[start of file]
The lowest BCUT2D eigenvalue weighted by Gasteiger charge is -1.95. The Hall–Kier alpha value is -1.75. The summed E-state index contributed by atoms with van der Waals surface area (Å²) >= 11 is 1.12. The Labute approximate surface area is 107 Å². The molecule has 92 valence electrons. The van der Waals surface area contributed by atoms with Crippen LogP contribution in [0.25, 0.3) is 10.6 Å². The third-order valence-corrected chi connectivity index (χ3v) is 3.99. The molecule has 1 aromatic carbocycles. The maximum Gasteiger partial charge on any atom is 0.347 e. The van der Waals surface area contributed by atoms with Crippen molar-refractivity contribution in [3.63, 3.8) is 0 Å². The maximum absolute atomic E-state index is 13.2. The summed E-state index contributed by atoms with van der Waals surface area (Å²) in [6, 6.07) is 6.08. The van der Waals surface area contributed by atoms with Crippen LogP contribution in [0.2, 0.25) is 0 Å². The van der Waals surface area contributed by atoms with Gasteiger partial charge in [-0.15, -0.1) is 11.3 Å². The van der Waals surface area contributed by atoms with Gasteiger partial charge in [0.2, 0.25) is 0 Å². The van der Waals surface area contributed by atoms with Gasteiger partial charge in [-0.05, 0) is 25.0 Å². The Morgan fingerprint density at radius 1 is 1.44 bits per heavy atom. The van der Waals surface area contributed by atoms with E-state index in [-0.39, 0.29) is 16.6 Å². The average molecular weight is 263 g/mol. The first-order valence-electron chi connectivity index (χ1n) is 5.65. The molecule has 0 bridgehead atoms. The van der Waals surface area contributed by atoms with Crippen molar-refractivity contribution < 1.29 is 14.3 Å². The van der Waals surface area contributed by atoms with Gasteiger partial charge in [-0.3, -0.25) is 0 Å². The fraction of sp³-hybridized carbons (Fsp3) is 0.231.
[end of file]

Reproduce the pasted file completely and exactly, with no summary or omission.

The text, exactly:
The lowest BCUT2D eigenvalue weighted by Gasteiger charge is -1.95. The Hall–Kier alpha value is -1.75. The summed E-state index contributed by atoms with van der Waals surface area (Å²) >= 11 is 1.12. The Labute approximate surface area is 107 Å². The molecule has 92 valence electrons. The van der Waals surface area contributed by atoms with Crippen LogP contribution in [0.25, 0.3) is 10.6 Å². The third-order valence-corrected chi connectivity index (χ3v) is 3.99. The molecule has 1 aromatic carbocycles. The maximum Gasteiger partial charge on any atom is 0.347 e. The van der Waals surface area contributed by atoms with Crippen molar-refractivity contribution in [3.63, 3.8) is 0 Å². The maximum absolute atomic E-state index is 13.2. The summed E-state index contributed by atoms with van der Waals surface area (Å²) in [6, 6.07) is 6.08. The van der Waals surface area contributed by atoms with Crippen LogP contribution in [0.2, 0.25) is 0 Å². The van der Waals surface area contributed by atoms with Gasteiger partial charge in [-0.15, -0.1) is 11.3 Å². The van der Waals surface area contributed by atoms with Gasteiger partial charge in [0.2, 0.25) is 0 Å². The van der Waals surface area contributed by atoms with Gasteiger partial charge in [-0.05, 0) is 25.0 Å². The Morgan fingerprint density at radius 1 is 1.44 bits per heavy atom. The van der Waals surface area contributed by atoms with E-state index in [-0.39, 0.29) is 16.6 Å². The average molecular weight is 263 g/mol. The first-order valence-electron chi connectivity index (χ1n) is 5.65. The molecule has 0 bridgehead atoms. The van der Waals surface area contributed by atoms with Crippen molar-refractivity contribution < 1.29 is 14.3 Å². The van der Waals surface area contributed by atoms with Gasteiger partial charge in [-0.3, -0.25) is 0 Å². The fraction of sp³-hybridized carbons (Fsp3) is 0.231.